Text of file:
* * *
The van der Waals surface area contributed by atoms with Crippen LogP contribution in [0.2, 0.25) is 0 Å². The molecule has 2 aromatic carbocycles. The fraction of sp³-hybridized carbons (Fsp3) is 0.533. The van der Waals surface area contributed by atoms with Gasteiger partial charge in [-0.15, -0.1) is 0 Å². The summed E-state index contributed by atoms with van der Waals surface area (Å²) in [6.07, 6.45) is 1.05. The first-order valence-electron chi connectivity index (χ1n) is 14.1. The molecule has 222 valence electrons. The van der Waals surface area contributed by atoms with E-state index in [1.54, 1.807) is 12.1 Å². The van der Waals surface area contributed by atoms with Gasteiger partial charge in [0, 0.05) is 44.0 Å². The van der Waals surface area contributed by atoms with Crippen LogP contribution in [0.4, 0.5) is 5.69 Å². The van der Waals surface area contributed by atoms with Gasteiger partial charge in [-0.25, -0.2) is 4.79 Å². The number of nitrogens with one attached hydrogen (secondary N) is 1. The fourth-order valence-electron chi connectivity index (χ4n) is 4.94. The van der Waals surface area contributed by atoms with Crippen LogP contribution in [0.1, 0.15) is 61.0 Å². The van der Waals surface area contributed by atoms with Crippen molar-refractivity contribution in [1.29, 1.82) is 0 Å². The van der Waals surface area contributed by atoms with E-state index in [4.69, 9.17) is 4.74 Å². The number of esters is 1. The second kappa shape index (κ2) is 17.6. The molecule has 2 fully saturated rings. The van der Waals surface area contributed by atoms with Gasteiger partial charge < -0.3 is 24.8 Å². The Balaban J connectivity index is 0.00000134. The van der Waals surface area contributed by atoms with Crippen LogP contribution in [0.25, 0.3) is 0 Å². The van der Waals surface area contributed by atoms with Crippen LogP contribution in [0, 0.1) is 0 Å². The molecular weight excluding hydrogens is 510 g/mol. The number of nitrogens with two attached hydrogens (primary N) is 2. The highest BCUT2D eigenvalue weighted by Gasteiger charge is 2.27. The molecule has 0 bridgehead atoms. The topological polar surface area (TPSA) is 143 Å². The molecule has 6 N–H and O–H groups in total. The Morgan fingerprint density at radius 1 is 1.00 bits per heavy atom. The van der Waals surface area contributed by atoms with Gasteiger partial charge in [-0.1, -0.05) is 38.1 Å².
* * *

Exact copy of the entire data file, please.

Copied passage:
The van der Waals surface area contributed by atoms with Crippen LogP contribution in [0.2, 0.25) is 0 Å². The molecule has 2 aromatic carbocycles. The fraction of sp³-hybridized carbons (Fsp3) is 0.533. The van der Waals surface area contributed by atoms with Gasteiger partial charge in [-0.15, -0.1) is 0 Å². The summed E-state index contributed by atoms with van der Waals surface area (Å²) in [6.07, 6.45) is 1.05. The first-order valence-electron chi connectivity index (χ1n) is 14.1. The molecule has 222 valence electrons. The van der Waals surface area contributed by atoms with E-state index in [1.54, 1.807) is 12.1 Å². The van der Waals surface area contributed by atoms with Gasteiger partial charge in [0, 0.05) is 44.0 Å². The van der Waals surface area contributed by atoms with Crippen LogP contribution in [0.4, 0.5) is 5.69 Å². The van der Waals surface area contributed by atoms with Gasteiger partial charge in [-0.25, -0.2) is 4.79 Å². The number of nitrogens with one attached hydrogen (secondary N) is 1. The fourth-order valence-electron chi connectivity index (χ4n) is 4.94. The van der Waals surface area contributed by atoms with Crippen LogP contribution in [0.1, 0.15) is 61.0 Å². The van der Waals surface area contributed by atoms with Crippen molar-refractivity contribution in [1.29, 1.82) is 0 Å². The van der Waals surface area contributed by atoms with E-state index in [4.69, 9.17) is 4.74 Å². The number of esters is 1. The second kappa shape index (κ2) is 17.6. The molecule has 2 fully saturated rings. The van der Waals surface area contributed by atoms with Gasteiger partial charge < -0.3 is 24.8 Å². The Balaban J connectivity index is 0.00000134. The van der Waals surface area contributed by atoms with Crippen LogP contribution in [0.25, 0.3) is 0 Å². The van der Waals surface area contributed by atoms with Crippen LogP contribution in [0, 0.1) is 0 Å². The molecular weight excluding hydrogens is 510 g/mol. The number of nitrogens with two attached hydrogens (primary N) is 2. The highest BCUT2D eigenvalue weighted by Gasteiger charge is 2.27. The molecule has 0 bridgehead atoms. The topological polar surface area (TPSA) is 143 Å². The molecule has 6 N–H and O–H groups in total. The Morgan fingerprint density at radius 1 is 1.00 bits per heavy atom. The van der Waals surface area contributed by atoms with Gasteiger partial charge in [-0.1, -0.05) is 38.1 Å².